The murkiness reaches an even more sophisticated level when it comes to “electronic bulletins” which by all appearances look exactly like any other national online newspapers. The law says private companies can obtain licenses to set up “electronic bulletins” and the only catch is that they have to reprint stories from other newspapers and official news sources. While they cannot produce news, nobody forbids them (or more precisely their staff) to produce news for other newspapers. So these “electronic bulletins” publish stories in a roundabout way – their “reporters” file a story to an official “friendly” newspaper and then immediately reprint the same story on their own “bulletin”. This way they bypass the regulations and still manage to run a full-fledged newspaper.
It’s not surprising that many of those “electronic bulletins” subscribe to sensationalism to attract viewers and therefore advertisers. They range from celebrity gossips to sex tips or scandals. According to Nghe bao (Journalism) Magazine, there are 1,174 such electronic bulletins. In Ho Chi Minh City alone, 270 have been licensed. Whenever they don’t have enough scandals to write about, they create scandals on their own. Publicity-hungry B-class singers and actresses are more than ready to comply. A few of them try to turn into professional business and financial news providers with some success.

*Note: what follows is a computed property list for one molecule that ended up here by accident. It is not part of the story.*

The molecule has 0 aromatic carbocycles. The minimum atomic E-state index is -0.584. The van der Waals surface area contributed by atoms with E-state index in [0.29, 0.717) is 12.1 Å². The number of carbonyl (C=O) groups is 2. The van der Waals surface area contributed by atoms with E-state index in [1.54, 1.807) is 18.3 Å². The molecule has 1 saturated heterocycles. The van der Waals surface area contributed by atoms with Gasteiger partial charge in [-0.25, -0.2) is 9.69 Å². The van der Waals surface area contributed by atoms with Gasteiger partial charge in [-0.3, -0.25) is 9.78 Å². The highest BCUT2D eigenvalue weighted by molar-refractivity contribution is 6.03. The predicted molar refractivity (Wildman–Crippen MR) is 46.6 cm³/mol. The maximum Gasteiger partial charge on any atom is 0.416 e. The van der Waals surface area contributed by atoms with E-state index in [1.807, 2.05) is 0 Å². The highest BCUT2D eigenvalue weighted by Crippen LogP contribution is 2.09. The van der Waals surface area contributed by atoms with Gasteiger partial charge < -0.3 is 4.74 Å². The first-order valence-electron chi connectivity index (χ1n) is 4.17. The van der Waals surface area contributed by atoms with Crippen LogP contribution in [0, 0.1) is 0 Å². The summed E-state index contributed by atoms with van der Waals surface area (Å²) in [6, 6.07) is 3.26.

How does one explain the government’s tolerance toward such murky practices?
Some say officials turn a blind eye to the phenomenon because they see these media companies as a source of under-the-table income; others say officials must have an explicit green light from high above to ignore operations of such magnitude.
In short, private publications with fresh views are a welcome change for many readers. Vietnam is ripe for a truly private press but the authorities are not ready. Years of denial have made unthinkable official admission that a private press exists. The regime therefore just looks the other way and allows its de facto emergence.
There is already a precedent in book publishing, a sphere once strictly reserved for state-owned publishing houses. Then came private “contributors” who helped source and prepare manuscripts, quietly at first and later formally acknowledged. Now on the cover of new books, readers can find the name of a state-owned publishing house and next to it the name of a private company that did the real work and had to pay certain fee to the former.
Until that same arrangement is formally acknowledged for the local press, real editors and reporters still have to hide behind bogus state news organs. That situation does not bode well for investigative reporting and real journalism. The tacit arrangement seems to be this: you don’t touch sensitive subjects and I don’t question your legal status. No wonder Forbes Vietnam has mostly featured puff pieces on successful entrepreneurs while ignoring the harsh reality of Vietnam’s floundering economy.
Meanwhile the public at large does not seem to care. On sensitive subjects, Vietnamese take their news from the blogs and social network postings that the mainstream media are forbidden to address.
(Nguyen Van Phu is the Managing Editor of Thoi bao Kinh te Saigon (the Saigon Economic Times).)